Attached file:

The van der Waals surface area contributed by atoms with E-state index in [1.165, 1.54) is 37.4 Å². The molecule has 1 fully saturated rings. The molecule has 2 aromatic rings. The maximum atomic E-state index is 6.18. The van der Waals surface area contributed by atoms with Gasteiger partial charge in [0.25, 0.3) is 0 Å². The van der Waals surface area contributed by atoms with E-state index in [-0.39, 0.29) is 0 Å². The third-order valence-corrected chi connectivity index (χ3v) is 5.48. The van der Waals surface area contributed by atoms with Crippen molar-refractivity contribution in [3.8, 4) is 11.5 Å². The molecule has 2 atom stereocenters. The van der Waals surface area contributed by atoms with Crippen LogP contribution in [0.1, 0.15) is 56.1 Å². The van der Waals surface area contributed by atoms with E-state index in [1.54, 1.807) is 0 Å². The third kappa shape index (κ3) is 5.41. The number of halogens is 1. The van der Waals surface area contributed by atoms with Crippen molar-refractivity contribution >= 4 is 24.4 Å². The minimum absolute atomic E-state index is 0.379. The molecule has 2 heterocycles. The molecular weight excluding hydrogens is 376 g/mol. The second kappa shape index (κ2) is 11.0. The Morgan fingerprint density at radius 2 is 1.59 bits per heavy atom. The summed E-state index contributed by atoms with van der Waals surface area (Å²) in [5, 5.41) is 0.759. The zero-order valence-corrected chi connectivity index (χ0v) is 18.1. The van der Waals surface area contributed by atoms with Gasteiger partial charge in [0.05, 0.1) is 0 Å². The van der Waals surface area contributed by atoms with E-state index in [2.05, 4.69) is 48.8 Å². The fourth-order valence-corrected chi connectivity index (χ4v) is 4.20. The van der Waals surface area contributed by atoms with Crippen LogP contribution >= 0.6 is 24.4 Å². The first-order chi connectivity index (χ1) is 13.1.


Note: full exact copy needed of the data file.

The van der Waals surface area contributed by atoms with E-state index in [1.165, 1.54) is 37.4 Å². The molecule has 1 fully saturated rings. The molecule has 2 aromatic rings. The maximum atomic E-state index is 6.18. The van der Waals surface area contributed by atoms with Gasteiger partial charge in [0.25, 0.3) is 0 Å². The van der Waals surface area contributed by atoms with E-state index in [-0.39, 0.29) is 0 Å². The third-order valence-corrected chi connectivity index (χ3v) is 5.48. The van der Waals surface area contributed by atoms with Crippen molar-refractivity contribution in [3.8, 4) is 11.5 Å². The molecule has 2 atom stereocenters. The van der Waals surface area contributed by atoms with Crippen LogP contribution in [0.1, 0.15) is 56.1 Å². The van der Waals surface area contributed by atoms with E-state index in [1.54, 1.807) is 0 Å². The third kappa shape index (κ3) is 5.41. The number of halogens is 1. The van der Waals surface area contributed by atoms with Crippen molar-refractivity contribution >= 4 is 24.4 Å². The minimum absolute atomic E-state index is 0.379. The molecule has 2 heterocycles. The molecular weight excluding hydrogens is 376 g/mol. The second kappa shape index (κ2) is 11.0. The Morgan fingerprint density at radius 2 is 1.59 bits per heavy atom. The summed E-state index contributed by atoms with van der Waals surface area (Å²) in [5, 5.41) is 0.759. The zero-order valence-corrected chi connectivity index (χ0v) is 18.1. The van der Waals surface area contributed by atoms with Gasteiger partial charge in [0.05, 0.1) is 0 Å². The van der Waals surface area contributed by atoms with E-state index in [2.05, 4.69) is 48.8 Å². The fourth-order valence-corrected chi connectivity index (χ4v) is 4.20. The van der Waals surface area contributed by atoms with Crippen LogP contribution >= 0.6 is 24.4 Å². The first-order chi connectivity index (χ1) is 13.1.